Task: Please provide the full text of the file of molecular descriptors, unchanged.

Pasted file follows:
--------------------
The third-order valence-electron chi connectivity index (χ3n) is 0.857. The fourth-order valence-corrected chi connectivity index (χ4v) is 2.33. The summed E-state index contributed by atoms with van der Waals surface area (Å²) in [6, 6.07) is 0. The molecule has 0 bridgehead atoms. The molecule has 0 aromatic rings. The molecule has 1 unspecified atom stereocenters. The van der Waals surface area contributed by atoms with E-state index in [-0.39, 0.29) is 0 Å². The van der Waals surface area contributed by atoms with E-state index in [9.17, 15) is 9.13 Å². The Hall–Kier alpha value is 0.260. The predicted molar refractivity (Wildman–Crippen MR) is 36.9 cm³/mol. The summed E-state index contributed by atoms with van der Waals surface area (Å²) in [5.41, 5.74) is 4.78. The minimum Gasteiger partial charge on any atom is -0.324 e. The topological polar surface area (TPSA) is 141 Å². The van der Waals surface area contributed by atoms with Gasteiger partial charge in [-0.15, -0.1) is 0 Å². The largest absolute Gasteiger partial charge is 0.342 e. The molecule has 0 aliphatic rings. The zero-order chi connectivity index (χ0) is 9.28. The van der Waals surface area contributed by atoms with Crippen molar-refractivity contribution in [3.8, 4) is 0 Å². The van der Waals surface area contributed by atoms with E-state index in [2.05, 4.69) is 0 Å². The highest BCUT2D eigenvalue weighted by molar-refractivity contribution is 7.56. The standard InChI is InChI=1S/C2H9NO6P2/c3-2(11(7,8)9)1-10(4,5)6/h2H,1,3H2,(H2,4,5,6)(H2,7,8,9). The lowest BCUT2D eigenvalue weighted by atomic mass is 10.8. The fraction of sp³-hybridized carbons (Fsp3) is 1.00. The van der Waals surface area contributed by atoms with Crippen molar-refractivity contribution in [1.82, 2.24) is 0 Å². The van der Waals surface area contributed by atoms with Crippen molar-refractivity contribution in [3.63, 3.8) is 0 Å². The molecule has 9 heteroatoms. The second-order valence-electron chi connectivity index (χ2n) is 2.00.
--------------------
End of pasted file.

The third-order valence-electron chi connectivity index (χ3n) is 0.857. The fourth-order valence-corrected chi connectivity index (χ4v) is 2.33. The summed E-state index contributed by atoms with van der Waals surface area (Å²) in [6, 6.07) is 0. The molecule has 0 bridgehead atoms. The molecule has 0 aromatic rings. The molecule has 1 unspecified atom stereocenters. The van der Waals surface area contributed by atoms with E-state index in [-0.39, 0.29) is 0 Å². The van der Waals surface area contributed by atoms with E-state index in [9.17, 15) is 9.13 Å². The Hall–Kier alpha value is 0.260. The predicted molar refractivity (Wildman–Crippen MR) is 36.9 cm³/mol. The summed E-state index contributed by atoms with van der Waals surface area (Å²) in [5.41, 5.74) is 4.78. The minimum Gasteiger partial charge on any atom is -0.324 e. The topological polar surface area (TPSA) is 141 Å². The van der Waals surface area contributed by atoms with Gasteiger partial charge in [-0.15, -0.1) is 0 Å². The largest absolute Gasteiger partial charge is 0.342 e. The molecule has 0 aliphatic rings. The zero-order chi connectivity index (χ0) is 9.28. The van der Waals surface area contributed by atoms with Crippen molar-refractivity contribution in [3.8, 4) is 0 Å². The van der Waals surface area contributed by atoms with E-state index in [2.05, 4.69) is 0 Å². The highest BCUT2D eigenvalue weighted by molar-refractivity contribution is 7.56. The standard InChI is InChI=1S/C2H9NO6P2/c3-2(11(7,8)9)1-10(4,5)6/h2H,1,3H2,(H2,4,5,6)(H2,7,8,9). The lowest BCUT2D eigenvalue weighted by atomic mass is 10.8. The fraction of sp³-hybridized carbons (Fsp3) is 1.00. The van der Waals surface area contributed by atoms with Crippen molar-refractivity contribution in [1.82, 2.24) is 0 Å². The van der Waals surface area contributed by atoms with Crippen molar-refractivity contribution in [3.63, 3.8) is 0 Å². The molecule has 9 heteroatoms. The second-order valence-electron chi connectivity index (χ2n) is 2.00.